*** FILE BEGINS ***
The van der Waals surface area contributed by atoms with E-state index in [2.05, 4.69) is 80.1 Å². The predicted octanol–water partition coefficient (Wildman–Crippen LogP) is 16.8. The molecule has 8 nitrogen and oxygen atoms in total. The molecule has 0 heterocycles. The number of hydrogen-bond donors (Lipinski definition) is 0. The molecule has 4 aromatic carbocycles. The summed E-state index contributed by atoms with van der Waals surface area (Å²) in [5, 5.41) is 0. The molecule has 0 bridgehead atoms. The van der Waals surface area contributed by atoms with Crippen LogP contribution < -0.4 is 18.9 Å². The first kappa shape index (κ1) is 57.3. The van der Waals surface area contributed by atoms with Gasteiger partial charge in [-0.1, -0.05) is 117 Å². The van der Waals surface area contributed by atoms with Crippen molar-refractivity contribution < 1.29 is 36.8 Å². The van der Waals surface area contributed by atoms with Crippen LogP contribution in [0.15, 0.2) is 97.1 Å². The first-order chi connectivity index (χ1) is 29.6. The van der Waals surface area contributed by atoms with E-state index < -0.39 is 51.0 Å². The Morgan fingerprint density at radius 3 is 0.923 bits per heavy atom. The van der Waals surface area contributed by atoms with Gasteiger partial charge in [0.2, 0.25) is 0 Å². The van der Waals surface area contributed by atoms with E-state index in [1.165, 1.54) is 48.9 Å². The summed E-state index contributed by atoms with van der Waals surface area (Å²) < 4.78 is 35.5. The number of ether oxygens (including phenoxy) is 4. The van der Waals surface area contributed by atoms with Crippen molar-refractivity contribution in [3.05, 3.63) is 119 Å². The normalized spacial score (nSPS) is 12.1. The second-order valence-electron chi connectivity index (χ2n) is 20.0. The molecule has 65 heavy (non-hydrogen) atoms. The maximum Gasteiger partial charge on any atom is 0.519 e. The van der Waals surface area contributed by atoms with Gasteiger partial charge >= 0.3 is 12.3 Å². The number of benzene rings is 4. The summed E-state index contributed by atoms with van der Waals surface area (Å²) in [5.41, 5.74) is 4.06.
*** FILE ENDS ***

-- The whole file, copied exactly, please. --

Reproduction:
The van der Waals surface area contributed by atoms with E-state index in [2.05, 4.69) is 80.1 Å². The predicted octanol–water partition coefficient (Wildman–Crippen LogP) is 16.8. The molecule has 8 nitrogen and oxygen atoms in total. The molecule has 0 heterocycles. The number of hydrogen-bond donors (Lipinski definition) is 0. The molecule has 4 aromatic carbocycles. The summed E-state index contributed by atoms with van der Waals surface area (Å²) in [5, 5.41) is 0. The molecule has 0 bridgehead atoms. The van der Waals surface area contributed by atoms with Crippen LogP contribution < -0.4 is 18.9 Å². The first kappa shape index (κ1) is 57.3. The van der Waals surface area contributed by atoms with Gasteiger partial charge in [-0.1, -0.05) is 117 Å². The van der Waals surface area contributed by atoms with Crippen molar-refractivity contribution < 1.29 is 36.8 Å². The van der Waals surface area contributed by atoms with Crippen LogP contribution in [0.15, 0.2) is 97.1 Å². The first-order chi connectivity index (χ1) is 29.6. The van der Waals surface area contributed by atoms with E-state index < -0.39 is 51.0 Å². The Morgan fingerprint density at radius 3 is 0.923 bits per heavy atom. The van der Waals surface area contributed by atoms with Gasteiger partial charge in [0.2, 0.25) is 0 Å². The van der Waals surface area contributed by atoms with E-state index in [1.165, 1.54) is 48.9 Å². The summed E-state index contributed by atoms with van der Waals surface area (Å²) < 4.78 is 35.5. The number of ether oxygens (including phenoxy) is 4. The van der Waals surface area contributed by atoms with Crippen molar-refractivity contribution in [3.05, 3.63) is 119 Å². The normalized spacial score (nSPS) is 12.1. The second-order valence-electron chi connectivity index (χ2n) is 20.0. The molecule has 65 heavy (non-hydrogen) atoms. The maximum Gasteiger partial charge on any atom is 0.519 e. The van der Waals surface area contributed by atoms with Gasteiger partial charge >= 0.3 is 12.3 Å². The number of benzene rings is 4. The summed E-state index contributed by atoms with van der Waals surface area (Å²) in [5.41, 5.74) is 4.06.